And with this light, you know darkness will never win the war, for light is far greater than the birth of night, and so you arm yourself with those notes as your guide – The Brandenburg Concerto No. 3 in G, which stirs in you the will to live and swim towards the light.
The fundamental nature of the optimist is, as is for all humans, a complex equation. We are all programmed to behave in a certain way. But how we respond is significantly affected by our engagement with our environments. That cycle helps establish patterns which thoroughly affect and, more often, than not, eventually predict our responses. And though the fundamental equation is fixed, it incorporates a vital and necessary element — it breathes. And each breathe contains the element of the unknown, the unpredictable. Why? Because we are human. And though the equation is fixed, and thereby secure, and is never fully eradicated, it shifts, moves, evolves, develops — just as humans do — and is often irrevocably altered. Perhaps.
It may be that the code for an optimist is embedded in their DNA, indeed, probably is — as all other traits — and emerges at the moment of birth. It also may be that part of the code for the optimism also contains the opposite trait — cynicism. But it is highly unlikely that either of those traits — as with so many others — are expressed the moment the infant travels through the birth canal and takes its first breath. And yet, there it is already activated at birth.
The needs of infants are simple: they require nurturing, nourishment, touch and love. How those needs are fulfilled influence and determine one of the most vital characteristics of all humans — bonding. And that effect is immediate, though not immediately expressed. Instead, it lies dormant, until it’s ready to manifest itself, which is not long afterwards. But it is highly unlikely that infants exhibit cynicism as soon as they emerge from the birth canal and take their first breath — not just cynicism but optimism — and all of the traits encoded and embedded in their DNA.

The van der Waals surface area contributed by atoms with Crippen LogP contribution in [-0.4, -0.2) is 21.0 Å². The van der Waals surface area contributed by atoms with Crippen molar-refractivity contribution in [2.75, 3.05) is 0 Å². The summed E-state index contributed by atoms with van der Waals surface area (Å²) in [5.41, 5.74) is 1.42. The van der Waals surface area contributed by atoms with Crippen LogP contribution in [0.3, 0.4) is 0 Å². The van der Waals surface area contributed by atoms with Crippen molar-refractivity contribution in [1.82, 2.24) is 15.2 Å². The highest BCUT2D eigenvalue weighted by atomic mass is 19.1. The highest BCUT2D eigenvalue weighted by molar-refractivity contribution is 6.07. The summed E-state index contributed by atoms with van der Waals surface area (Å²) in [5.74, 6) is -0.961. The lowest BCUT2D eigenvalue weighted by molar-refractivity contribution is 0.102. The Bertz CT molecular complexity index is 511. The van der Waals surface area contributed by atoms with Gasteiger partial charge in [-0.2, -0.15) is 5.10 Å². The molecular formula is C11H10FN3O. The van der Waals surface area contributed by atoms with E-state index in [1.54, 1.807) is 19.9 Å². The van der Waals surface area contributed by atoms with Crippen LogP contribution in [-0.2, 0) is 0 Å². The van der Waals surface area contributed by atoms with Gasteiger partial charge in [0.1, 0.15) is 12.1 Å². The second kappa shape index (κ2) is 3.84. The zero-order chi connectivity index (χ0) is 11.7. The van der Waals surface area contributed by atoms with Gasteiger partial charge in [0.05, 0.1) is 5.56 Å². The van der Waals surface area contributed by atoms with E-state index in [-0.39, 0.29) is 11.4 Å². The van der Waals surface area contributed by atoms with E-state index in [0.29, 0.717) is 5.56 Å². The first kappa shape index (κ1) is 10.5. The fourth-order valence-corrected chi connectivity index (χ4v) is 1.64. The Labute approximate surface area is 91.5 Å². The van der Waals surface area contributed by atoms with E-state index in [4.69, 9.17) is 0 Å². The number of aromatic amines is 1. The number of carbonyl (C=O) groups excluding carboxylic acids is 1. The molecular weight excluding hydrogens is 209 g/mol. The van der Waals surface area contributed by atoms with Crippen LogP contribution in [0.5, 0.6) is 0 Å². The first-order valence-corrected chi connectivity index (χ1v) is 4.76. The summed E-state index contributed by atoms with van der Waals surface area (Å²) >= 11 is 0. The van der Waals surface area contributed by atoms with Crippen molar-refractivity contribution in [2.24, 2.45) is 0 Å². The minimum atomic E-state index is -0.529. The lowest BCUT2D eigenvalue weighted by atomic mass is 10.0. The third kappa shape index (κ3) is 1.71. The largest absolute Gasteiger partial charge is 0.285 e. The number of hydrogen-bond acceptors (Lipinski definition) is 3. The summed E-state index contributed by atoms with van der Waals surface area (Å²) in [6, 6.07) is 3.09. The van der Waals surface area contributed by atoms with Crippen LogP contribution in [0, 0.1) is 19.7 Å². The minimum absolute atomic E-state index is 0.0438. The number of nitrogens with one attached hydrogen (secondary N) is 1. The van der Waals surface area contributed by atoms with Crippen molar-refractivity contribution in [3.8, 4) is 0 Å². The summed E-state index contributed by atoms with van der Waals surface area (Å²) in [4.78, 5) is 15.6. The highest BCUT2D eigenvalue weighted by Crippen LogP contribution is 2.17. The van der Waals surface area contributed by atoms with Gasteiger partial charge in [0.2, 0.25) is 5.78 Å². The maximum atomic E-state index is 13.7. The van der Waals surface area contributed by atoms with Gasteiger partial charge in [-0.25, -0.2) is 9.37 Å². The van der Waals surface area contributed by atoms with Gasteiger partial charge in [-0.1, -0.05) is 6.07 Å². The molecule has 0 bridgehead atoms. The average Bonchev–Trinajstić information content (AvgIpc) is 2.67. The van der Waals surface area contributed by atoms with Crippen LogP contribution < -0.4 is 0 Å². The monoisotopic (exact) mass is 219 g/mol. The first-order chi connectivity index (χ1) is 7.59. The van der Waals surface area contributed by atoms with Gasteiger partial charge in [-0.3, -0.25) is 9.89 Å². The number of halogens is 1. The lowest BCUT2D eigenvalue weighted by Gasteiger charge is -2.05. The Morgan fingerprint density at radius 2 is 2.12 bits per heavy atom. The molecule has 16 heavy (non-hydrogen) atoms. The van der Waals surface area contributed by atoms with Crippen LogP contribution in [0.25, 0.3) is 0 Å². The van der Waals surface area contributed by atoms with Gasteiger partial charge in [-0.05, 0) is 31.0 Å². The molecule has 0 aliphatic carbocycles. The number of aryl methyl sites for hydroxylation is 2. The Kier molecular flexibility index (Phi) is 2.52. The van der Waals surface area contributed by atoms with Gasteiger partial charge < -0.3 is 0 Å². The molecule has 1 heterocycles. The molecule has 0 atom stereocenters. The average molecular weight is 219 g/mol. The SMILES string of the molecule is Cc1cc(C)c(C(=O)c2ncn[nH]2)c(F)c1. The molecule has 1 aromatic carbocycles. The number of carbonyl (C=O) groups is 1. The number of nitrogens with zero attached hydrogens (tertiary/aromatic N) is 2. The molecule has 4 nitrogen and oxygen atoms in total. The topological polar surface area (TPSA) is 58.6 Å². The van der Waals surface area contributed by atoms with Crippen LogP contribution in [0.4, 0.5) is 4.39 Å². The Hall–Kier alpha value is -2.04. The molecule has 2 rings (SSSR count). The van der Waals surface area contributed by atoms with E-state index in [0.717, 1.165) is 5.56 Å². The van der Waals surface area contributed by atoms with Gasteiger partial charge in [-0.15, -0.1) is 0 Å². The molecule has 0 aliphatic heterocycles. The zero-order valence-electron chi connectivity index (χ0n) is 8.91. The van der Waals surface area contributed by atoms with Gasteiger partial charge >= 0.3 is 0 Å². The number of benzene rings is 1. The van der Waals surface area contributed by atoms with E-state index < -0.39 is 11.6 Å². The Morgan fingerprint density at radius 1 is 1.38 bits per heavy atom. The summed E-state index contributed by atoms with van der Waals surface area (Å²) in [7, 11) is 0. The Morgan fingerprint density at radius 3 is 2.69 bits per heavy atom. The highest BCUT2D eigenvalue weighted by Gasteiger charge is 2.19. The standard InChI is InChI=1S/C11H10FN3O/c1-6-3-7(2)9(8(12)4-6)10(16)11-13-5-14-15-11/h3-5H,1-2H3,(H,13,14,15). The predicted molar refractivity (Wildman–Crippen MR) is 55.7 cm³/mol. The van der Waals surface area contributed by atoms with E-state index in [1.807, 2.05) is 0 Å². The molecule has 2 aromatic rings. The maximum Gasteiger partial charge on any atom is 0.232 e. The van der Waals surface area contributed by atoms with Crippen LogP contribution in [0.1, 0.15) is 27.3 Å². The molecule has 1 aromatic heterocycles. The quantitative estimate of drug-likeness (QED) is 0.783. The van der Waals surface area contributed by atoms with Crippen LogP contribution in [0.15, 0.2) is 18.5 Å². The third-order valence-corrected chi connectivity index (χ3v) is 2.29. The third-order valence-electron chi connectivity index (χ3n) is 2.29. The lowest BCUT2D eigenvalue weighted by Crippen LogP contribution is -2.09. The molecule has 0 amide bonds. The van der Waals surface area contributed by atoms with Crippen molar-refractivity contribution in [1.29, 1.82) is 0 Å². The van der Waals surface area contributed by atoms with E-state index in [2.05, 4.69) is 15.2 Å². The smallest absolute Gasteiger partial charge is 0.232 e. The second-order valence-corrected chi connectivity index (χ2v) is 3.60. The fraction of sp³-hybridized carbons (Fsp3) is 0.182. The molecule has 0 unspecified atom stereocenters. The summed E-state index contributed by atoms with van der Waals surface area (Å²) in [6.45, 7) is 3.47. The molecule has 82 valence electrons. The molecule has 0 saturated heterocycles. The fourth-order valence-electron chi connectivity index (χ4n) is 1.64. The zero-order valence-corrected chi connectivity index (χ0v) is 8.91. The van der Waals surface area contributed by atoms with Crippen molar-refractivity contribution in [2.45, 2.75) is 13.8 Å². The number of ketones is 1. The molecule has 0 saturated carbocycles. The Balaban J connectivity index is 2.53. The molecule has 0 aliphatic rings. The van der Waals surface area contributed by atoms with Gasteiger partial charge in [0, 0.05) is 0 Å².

And yet the evolution from optimism to cynicism is as natural as the air we breathe. And though the seed does not perish, once you’ve reached that threshold, crossed it, moved beyond it, you must often regress before you can reach and find the seed, the source. And so, you return to the labyrinth of many doors, without knowing which door is the right one, the one that fits the key you carry.
It’s not the imperfection of humans that is so troubling, for the optimist accepts the premise that humans are inherently flawed. Rather it is the extent of those flaws, their expression, their dimension, their depth, their width, that overwhelms the optimist. It is the noose around the neck that keeps squeezing until it’s almost unbearable, but not quite enough — hopefully — and once that noose loosens and expands, before balanced is restored, the cynic plunges, and hits the floor, dazed and weak, but still breathing, and gradually regains the strength to stand upright and start the cycle all over again.
I could not say what floor it was —
because I did not know
what floor I lived on —
only that it was the floor above
where silence seemed to dwell —
unless it was because I could not hear
what was there
because of the noise of others
who lived with me.
It did not have a pretty or a friendly face —
instead the faces where I lived
were filled with images of things
I feared —
and a television against a wall —
the chatter of petty minds and petty faces
the constant hum and drum behind the wall —
which I ignored —
for it was nothing more than noise to me.
But it had a telephone —
which reached another world —
the world of those I loved —
those no longer here
but whose messages I could hear.
They were both beautiful and tragic
and reminded me of the life they lived.
Love erased in a single moment
haunted eternally by the voice of those they loved —
recorded on a telephone.
They pretended to be happy
their voices filled with enthusiasm
hopeful the ancient ones they had loved
found and loved again
but not without a hint of uncertainty —
that kind of hope.
Nonetheless it was persuasive
and so, I plastered them to my body —
like a shield —
the landscape of what I feared.